Colin HealStaff pics - Colin 1

Director of ZEHo Projects Ltd., a sustainable project management consultancy

Colin’s passion for sustainability has developed throughout his career, working for both small and large contractors and consultancies.

He was part of the London 2012 Olympics’ delivery team, in which the importance of ‘legacy’ was behind every decision, from design, to planning and construction methodologies. 

After the government back tracked on their requirement that every new house built after 2016 be zero carbon, Colin set out to demonstrate that sustainability was relatively simple and affordable. In 2014, he and his wife started a project to build a sustainable, zero carbon home.

As a result, Colin won the 2016 Building Futures Award for the Most Sustainable Building Project.

This award validated the philosophy for the project and led to the formation of ZEHo Projects Ltd. Projects to date have varied, from initial advice on improving the carbon footprint of existing properties, to a £25m BREEAM Excellent refurbishment and extension to an office building constructed in cross laminated timber.  

David JenningsBFA15 David Jennings, Headshot 231015

Design Director at award winning practice EPR Architects

David has over 30 years experience as a Chartered Architect (RIBA) specialising in redevelopment in sensitive historical environments and listed buildings.

He has worked for a number of high profile architects including 11 years with James Stirling where he worked on the Stirling prize winning Stuttgart Music School and was team leader on the RIBA award winning Tate Liverpool.

At EPR David was responsible for designing Cardinal Place and creating a public realm and retail strategy that won the BCSC Gold Metal 2006 and the IAS/OAS office building of the year. David is currently overseeing the conversion of Lutyens Grade I listed former Midland Bank Building in the City of London into a luxury hotel for Soho House.

David sits on the Hertfordshire Design Review Panel, the committee of the Westminster Society reviewing major applications and has been a Civic Trust Awards Assessor for many years.

Jon Rowlandjon rowland

Director of Jon Rowland Urban Design Ltd.

Jon Rowland is a registered architect and urban designer. Areas of expertise include urban design and masterplanning; regeneration and urban renewal; development strategies; design advice and training nationally and internationally.

Projects include: award winning Telford Millennium Community; short-listed Cottam Hall in Preston, Stranraer Waterfront, and Temple Quay in Bristol. Other masterplans, spatial and urban design strategies include: completion of Frederick Gibberd's 1970 plan for Harlow, Culham Science Centre for UK Atomic Energy Authority; a coastal infrastructure masterplan for Rhosneigr; Urban Design Framework for Colindale for the Greater London Authority; spatial plans for Central Oxfordshire and Partnership for Urban South Hampshire. These are complex projects and Jon works with interdisciplinary teams to provide an integrated approach.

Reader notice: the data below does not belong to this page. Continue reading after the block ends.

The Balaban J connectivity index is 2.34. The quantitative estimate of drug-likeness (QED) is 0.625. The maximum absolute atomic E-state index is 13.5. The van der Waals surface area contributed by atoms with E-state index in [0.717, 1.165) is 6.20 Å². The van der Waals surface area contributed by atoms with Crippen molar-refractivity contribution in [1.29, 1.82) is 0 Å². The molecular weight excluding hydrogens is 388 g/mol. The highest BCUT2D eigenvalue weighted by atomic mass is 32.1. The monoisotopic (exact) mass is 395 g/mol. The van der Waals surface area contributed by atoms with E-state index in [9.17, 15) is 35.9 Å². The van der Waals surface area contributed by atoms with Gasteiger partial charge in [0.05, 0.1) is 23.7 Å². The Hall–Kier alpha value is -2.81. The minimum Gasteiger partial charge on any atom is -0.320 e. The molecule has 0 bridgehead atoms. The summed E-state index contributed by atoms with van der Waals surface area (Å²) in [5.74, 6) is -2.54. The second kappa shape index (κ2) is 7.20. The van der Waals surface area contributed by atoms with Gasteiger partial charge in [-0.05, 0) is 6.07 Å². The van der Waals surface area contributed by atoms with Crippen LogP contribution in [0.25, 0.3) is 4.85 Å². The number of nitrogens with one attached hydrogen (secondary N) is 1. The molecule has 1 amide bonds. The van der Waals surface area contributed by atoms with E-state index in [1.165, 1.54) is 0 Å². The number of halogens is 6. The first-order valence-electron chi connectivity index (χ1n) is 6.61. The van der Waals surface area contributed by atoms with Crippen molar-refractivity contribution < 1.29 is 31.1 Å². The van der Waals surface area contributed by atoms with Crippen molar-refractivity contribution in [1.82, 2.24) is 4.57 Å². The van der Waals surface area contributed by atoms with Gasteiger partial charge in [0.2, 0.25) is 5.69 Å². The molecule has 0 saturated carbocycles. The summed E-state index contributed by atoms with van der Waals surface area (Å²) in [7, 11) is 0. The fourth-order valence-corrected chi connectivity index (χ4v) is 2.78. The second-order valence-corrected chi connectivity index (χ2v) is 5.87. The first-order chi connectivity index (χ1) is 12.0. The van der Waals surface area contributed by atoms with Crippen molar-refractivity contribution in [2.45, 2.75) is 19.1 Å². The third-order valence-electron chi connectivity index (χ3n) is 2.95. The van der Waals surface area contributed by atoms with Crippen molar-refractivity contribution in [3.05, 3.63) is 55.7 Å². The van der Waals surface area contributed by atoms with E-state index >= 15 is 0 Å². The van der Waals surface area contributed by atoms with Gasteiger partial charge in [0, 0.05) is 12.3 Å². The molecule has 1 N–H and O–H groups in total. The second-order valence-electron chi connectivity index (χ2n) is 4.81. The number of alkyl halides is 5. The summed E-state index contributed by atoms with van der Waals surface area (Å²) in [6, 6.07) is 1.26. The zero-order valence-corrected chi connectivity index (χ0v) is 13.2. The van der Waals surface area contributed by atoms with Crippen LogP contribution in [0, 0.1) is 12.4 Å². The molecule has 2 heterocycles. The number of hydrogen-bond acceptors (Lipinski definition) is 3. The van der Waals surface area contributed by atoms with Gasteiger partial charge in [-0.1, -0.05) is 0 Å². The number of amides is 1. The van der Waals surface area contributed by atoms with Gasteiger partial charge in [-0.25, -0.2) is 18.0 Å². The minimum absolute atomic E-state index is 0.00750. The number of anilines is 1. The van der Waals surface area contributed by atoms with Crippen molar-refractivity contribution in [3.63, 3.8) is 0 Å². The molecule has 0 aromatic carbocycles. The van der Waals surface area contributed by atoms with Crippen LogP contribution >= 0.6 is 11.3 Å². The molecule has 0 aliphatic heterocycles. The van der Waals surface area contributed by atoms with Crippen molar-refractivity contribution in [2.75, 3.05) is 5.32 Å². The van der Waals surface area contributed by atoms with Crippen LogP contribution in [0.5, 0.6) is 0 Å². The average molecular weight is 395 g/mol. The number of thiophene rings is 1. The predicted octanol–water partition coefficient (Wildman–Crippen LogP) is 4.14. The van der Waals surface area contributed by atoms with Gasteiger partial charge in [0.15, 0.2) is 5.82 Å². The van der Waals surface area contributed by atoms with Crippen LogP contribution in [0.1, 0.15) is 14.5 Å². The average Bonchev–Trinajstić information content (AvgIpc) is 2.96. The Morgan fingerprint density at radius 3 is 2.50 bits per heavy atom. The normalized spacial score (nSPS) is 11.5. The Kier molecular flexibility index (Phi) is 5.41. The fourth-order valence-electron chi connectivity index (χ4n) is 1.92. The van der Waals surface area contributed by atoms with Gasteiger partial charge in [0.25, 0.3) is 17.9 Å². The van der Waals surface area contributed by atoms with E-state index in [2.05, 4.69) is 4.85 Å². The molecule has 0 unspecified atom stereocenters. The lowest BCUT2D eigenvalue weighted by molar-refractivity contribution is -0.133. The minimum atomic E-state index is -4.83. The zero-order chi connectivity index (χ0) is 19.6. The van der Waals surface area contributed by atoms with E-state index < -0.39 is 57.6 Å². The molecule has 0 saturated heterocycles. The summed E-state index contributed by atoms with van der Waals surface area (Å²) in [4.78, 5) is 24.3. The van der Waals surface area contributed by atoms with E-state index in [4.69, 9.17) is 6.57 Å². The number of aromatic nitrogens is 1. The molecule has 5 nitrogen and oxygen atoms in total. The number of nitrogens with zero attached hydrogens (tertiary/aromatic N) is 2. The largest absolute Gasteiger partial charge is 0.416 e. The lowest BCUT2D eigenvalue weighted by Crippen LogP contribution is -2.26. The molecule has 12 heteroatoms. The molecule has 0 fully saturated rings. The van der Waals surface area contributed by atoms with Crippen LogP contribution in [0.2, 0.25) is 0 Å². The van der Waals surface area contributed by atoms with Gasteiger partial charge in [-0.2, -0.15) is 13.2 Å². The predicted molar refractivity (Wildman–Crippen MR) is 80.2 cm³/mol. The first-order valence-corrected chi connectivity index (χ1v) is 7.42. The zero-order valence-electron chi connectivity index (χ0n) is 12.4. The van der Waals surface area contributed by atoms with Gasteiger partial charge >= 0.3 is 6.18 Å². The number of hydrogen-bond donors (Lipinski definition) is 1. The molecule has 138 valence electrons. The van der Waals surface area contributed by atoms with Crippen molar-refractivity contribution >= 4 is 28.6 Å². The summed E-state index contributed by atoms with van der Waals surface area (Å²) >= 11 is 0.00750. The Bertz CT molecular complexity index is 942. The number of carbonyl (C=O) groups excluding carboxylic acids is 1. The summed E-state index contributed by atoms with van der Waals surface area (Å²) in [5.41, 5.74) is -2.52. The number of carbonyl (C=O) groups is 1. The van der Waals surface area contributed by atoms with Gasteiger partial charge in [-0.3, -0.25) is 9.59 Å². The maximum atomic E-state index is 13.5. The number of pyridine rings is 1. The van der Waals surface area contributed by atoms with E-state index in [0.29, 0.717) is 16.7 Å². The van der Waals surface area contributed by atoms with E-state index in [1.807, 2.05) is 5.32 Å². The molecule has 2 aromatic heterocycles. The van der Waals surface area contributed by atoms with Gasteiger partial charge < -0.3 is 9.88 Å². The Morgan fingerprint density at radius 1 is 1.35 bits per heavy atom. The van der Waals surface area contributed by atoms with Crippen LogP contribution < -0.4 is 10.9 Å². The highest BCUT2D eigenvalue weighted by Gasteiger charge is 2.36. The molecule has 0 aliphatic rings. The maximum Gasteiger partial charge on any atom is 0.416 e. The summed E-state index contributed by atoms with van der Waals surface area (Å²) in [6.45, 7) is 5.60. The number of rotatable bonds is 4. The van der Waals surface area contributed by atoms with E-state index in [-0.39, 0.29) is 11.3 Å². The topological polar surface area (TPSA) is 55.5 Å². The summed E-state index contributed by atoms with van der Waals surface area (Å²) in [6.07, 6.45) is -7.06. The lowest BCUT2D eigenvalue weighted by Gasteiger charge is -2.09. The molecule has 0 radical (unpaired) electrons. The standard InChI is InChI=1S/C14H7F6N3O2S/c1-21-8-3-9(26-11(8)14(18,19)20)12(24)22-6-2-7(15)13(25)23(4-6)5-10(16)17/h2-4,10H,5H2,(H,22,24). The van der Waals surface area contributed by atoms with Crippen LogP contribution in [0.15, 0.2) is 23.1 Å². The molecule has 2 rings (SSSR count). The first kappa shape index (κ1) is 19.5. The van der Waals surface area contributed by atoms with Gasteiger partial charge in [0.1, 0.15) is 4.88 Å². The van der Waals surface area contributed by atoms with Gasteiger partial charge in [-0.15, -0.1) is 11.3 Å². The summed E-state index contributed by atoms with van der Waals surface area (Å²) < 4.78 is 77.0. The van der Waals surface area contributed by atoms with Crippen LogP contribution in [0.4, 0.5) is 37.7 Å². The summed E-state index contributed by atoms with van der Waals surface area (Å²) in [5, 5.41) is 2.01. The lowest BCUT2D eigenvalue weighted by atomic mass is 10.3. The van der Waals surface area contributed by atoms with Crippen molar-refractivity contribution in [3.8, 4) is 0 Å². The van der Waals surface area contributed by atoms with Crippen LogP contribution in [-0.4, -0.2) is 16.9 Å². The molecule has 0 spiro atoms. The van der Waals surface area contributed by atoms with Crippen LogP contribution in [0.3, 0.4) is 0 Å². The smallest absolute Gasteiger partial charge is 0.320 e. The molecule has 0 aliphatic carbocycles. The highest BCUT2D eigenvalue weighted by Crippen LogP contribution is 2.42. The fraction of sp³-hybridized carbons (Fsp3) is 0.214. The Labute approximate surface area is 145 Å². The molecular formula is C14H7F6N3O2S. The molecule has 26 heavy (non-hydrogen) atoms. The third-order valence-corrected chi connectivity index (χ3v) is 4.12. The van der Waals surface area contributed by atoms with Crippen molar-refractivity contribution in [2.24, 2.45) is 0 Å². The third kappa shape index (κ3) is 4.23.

Jon is a Chair of CABE’s Design Review Panel. He has lectured extensively, is past Chair of the Urban Design Group, and was co-editor of Urban Design Futures (2006). He is a member of the Academy of Urbanism, Fellow of the Royal Society of Arts and part of Urbed's team which won the Wolfson Economic Prize on Garden Cities.

Dr. David Strongdavid strong

Internationally recognised expert in sustainable building design and refurbishment and Director of David Strong Consulting Ltd.

Dr. David Strong has a wealth of knowledge about low/zero carbon buildings and is a specialist in whole system thinking, building physics and integrative design. His interest is in eco-minimalism and bio-mimicry –exploiting and optimising the use of natural systems for heating, cooling, ventilating and illuminating buildings. He also has expertise in the integration of renewable energy systems in the built environment, combined heat and power and district heating.

He was Managing Director of BRE Environment (1998 -2007) and Chief Executive of Inbuilt Consulting Ltd (2007 - 2010). He is currently a Visiting Professor at the University of Nottingham Department of Architecture and Built Environment and at the Oxford Institute for Sustainable Development. He was previously Chairman of the Energy Efficiency Partnership for Buildings. David was responsible for establishing the UK Green Building Council and was awarded the Building Sustainability Leadership Award in 2007.

In 2017 David's book ‘A Whole System Approach to High-Performance Green Buildings’ was published. 

The Building Futures Partnership are grateful to all of the award sponsors for their generous support.

Our headline sponsor, Hertfordshire Building Control, are owned by seven of Hertfordshire's local authorities and carry out services on their behalf. They ensure that all profit is returned to the authorities and invested back into local communities.

Hertfordshire Building Control logo

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MHA MacIntyre Hudson logo